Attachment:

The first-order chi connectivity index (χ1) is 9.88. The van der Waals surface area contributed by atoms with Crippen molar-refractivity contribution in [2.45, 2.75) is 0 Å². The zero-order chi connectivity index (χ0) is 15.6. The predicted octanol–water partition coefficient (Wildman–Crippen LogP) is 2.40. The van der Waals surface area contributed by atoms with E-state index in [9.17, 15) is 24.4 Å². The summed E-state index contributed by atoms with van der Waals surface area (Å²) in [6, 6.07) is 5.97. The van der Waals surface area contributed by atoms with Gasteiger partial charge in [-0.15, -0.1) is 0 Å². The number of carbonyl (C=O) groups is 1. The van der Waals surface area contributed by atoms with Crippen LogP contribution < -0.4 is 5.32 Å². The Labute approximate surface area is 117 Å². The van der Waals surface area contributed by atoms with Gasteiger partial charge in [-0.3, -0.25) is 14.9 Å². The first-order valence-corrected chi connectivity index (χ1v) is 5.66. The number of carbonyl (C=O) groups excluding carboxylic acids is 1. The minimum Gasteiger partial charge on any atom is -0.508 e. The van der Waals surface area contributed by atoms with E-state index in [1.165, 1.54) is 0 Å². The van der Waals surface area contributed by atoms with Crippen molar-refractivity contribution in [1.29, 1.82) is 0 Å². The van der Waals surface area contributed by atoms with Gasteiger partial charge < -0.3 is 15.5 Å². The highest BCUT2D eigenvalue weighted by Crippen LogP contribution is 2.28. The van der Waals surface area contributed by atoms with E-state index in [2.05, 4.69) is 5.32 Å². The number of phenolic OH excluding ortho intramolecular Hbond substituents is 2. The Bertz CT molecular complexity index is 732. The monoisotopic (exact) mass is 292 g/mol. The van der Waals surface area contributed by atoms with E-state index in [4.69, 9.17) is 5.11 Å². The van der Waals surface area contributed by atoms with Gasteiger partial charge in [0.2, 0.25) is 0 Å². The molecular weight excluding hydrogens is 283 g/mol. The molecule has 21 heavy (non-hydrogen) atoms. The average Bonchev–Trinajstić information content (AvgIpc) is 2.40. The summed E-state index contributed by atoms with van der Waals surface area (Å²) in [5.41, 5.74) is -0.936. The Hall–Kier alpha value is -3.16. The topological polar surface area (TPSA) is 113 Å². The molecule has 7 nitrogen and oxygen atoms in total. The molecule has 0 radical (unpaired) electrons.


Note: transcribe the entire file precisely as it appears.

The first-order chi connectivity index (χ1) is 9.88. The van der Waals surface area contributed by atoms with Crippen molar-refractivity contribution in [2.45, 2.75) is 0 Å². The zero-order chi connectivity index (χ0) is 15.6. The predicted octanol–water partition coefficient (Wildman–Crippen LogP) is 2.40. The van der Waals surface area contributed by atoms with E-state index in [9.17, 15) is 24.4 Å². The summed E-state index contributed by atoms with van der Waals surface area (Å²) in [6, 6.07) is 5.97. The van der Waals surface area contributed by atoms with Gasteiger partial charge in [-0.15, -0.1) is 0 Å². The number of carbonyl (C=O) groups is 1. The van der Waals surface area contributed by atoms with Crippen LogP contribution < -0.4 is 5.32 Å². The Labute approximate surface area is 117 Å². The van der Waals surface area contributed by atoms with Gasteiger partial charge in [-0.3, -0.25) is 14.9 Å². The first-order valence-corrected chi connectivity index (χ1v) is 5.66. The number of carbonyl (C=O) groups excluding carboxylic acids is 1. The minimum Gasteiger partial charge on any atom is -0.508 e. The van der Waals surface area contributed by atoms with E-state index in [1.165, 1.54) is 0 Å². The van der Waals surface area contributed by atoms with Crippen molar-refractivity contribution in [1.29, 1.82) is 0 Å². The van der Waals surface area contributed by atoms with Gasteiger partial charge < -0.3 is 15.5 Å². The highest BCUT2D eigenvalue weighted by Crippen LogP contribution is 2.28. The van der Waals surface area contributed by atoms with E-state index in [2.05, 4.69) is 5.32 Å². The number of phenolic OH excluding ortho intramolecular Hbond substituents is 2. The Bertz CT molecular complexity index is 732. The monoisotopic (exact) mass is 292 g/mol. The van der Waals surface area contributed by atoms with E-state index in [4.69, 9.17) is 5.11 Å². The van der Waals surface area contributed by atoms with Gasteiger partial charge in [0.2, 0.25) is 0 Å². The molecular weight excluding hydrogens is 283 g/mol. The molecule has 21 heavy (non-hydrogen) atoms. The average Bonchev–Trinajstić information content (AvgIpc) is 2.40. The summed E-state index contributed by atoms with van der Waals surface area (Å²) in [5.41, 5.74) is -0.936. The Hall–Kier alpha value is -3.16. The topological polar surface area (TPSA) is 113 Å². The molecule has 7 nitrogen and oxygen atoms in total. The molecule has 0 radical (unpaired) electrons.